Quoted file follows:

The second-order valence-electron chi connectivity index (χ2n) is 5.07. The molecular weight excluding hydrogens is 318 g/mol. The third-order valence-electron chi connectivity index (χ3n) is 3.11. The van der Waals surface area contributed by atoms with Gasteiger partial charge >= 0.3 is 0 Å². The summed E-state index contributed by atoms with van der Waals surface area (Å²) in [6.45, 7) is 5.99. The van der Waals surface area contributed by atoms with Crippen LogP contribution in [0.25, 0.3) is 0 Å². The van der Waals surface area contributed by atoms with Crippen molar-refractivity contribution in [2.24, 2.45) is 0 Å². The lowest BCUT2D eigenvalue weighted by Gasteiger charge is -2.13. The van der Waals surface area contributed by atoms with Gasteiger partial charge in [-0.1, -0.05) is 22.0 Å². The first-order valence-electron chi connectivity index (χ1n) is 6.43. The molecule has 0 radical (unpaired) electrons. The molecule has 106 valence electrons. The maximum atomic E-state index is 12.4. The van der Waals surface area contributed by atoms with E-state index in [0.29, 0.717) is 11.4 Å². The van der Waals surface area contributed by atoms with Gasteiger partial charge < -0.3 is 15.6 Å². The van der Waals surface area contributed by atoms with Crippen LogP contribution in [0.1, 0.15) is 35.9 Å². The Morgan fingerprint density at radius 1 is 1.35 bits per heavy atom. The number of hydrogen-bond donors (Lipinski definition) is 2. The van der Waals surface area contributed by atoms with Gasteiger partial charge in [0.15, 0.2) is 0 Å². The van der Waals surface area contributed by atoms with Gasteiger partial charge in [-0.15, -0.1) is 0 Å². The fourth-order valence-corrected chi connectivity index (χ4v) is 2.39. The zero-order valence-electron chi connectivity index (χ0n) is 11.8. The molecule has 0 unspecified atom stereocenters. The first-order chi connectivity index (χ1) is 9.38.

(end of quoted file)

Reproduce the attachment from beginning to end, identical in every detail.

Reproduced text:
The second-order valence-electron chi connectivity index (χ2n) is 5.07. The molecular weight excluding hydrogens is 318 g/mol. The third-order valence-electron chi connectivity index (χ3n) is 3.11. The van der Waals surface area contributed by atoms with Gasteiger partial charge >= 0.3 is 0 Å². The summed E-state index contributed by atoms with van der Waals surface area (Å²) in [6.45, 7) is 5.99. The van der Waals surface area contributed by atoms with Crippen LogP contribution in [0.25, 0.3) is 0 Å². The van der Waals surface area contributed by atoms with Crippen molar-refractivity contribution in [2.24, 2.45) is 0 Å². The lowest BCUT2D eigenvalue weighted by Gasteiger charge is -2.13. The van der Waals surface area contributed by atoms with Gasteiger partial charge in [-0.1, -0.05) is 22.0 Å². The first-order valence-electron chi connectivity index (χ1n) is 6.43. The molecule has 0 radical (unpaired) electrons. The molecule has 106 valence electrons. The maximum atomic E-state index is 12.4. The van der Waals surface area contributed by atoms with E-state index in [0.29, 0.717) is 11.4 Å². The van der Waals surface area contributed by atoms with Gasteiger partial charge < -0.3 is 15.6 Å². The van der Waals surface area contributed by atoms with Crippen LogP contribution in [0.1, 0.15) is 35.9 Å². The Morgan fingerprint density at radius 1 is 1.35 bits per heavy atom. The number of hydrogen-bond donors (Lipinski definition) is 2. The van der Waals surface area contributed by atoms with Gasteiger partial charge in [0.15, 0.2) is 0 Å². The van der Waals surface area contributed by atoms with Gasteiger partial charge in [-0.15, -0.1) is 0 Å². The fourth-order valence-corrected chi connectivity index (χ4v) is 2.39. The zero-order valence-electron chi connectivity index (χ0n) is 11.8. The molecule has 0 unspecified atom stereocenters. The first-order chi connectivity index (χ1) is 9.38.